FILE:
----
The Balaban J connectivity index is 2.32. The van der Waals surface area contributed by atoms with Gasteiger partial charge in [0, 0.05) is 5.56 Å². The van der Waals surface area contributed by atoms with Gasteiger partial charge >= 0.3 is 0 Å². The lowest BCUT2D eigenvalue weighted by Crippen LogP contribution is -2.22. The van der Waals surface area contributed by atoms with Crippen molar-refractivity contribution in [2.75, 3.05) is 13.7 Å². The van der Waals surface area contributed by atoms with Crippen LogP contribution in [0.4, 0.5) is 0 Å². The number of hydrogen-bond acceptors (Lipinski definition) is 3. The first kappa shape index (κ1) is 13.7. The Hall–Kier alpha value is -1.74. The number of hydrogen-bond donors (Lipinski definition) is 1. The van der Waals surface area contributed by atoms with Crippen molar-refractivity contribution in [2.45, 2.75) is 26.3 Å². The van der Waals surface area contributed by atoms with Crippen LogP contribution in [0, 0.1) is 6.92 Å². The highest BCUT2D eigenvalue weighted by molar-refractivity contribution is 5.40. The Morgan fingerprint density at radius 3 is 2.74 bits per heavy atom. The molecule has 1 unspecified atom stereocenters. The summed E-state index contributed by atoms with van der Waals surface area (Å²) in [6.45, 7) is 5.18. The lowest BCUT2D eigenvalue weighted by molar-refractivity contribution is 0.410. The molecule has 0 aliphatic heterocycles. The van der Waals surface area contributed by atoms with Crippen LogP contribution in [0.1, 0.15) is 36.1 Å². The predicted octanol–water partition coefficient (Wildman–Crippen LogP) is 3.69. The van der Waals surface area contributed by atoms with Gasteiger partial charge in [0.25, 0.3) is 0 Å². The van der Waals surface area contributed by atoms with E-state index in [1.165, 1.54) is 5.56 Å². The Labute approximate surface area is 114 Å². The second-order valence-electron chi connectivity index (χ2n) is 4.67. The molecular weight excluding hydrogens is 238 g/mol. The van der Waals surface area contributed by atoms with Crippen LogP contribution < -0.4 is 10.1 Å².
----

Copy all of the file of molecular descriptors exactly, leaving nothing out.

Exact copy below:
The Balaban J connectivity index is 2.32. The van der Waals surface area contributed by atoms with Gasteiger partial charge in [0, 0.05) is 5.56 Å². The van der Waals surface area contributed by atoms with Gasteiger partial charge >= 0.3 is 0 Å². The lowest BCUT2D eigenvalue weighted by Crippen LogP contribution is -2.22. The van der Waals surface area contributed by atoms with Crippen molar-refractivity contribution in [2.75, 3.05) is 13.7 Å². The van der Waals surface area contributed by atoms with Crippen LogP contribution in [0.4, 0.5) is 0 Å². The number of hydrogen-bond acceptors (Lipinski definition) is 3. The first kappa shape index (κ1) is 13.7. The Hall–Kier alpha value is -1.74. The number of hydrogen-bond donors (Lipinski definition) is 1. The van der Waals surface area contributed by atoms with Crippen molar-refractivity contribution in [2.45, 2.75) is 26.3 Å². The van der Waals surface area contributed by atoms with Crippen LogP contribution in [0, 0.1) is 6.92 Å². The highest BCUT2D eigenvalue weighted by molar-refractivity contribution is 5.40. The Morgan fingerprint density at radius 3 is 2.74 bits per heavy atom. The molecule has 1 unspecified atom stereocenters. The summed E-state index contributed by atoms with van der Waals surface area (Å²) in [6.45, 7) is 5.18. The lowest BCUT2D eigenvalue weighted by molar-refractivity contribution is 0.410. The molecule has 0 aliphatic heterocycles. The van der Waals surface area contributed by atoms with Crippen LogP contribution in [0.1, 0.15) is 36.1 Å². The predicted octanol–water partition coefficient (Wildman–Crippen LogP) is 3.69. The van der Waals surface area contributed by atoms with Gasteiger partial charge in [0.25, 0.3) is 0 Å². The van der Waals surface area contributed by atoms with E-state index in [1.165, 1.54) is 5.56 Å². The Labute approximate surface area is 114 Å². The second-order valence-electron chi connectivity index (χ2n) is 4.67. The molecular weight excluding hydrogens is 238 g/mol. The van der Waals surface area contributed by atoms with Crippen LogP contribution < -0.4 is 10.1 Å².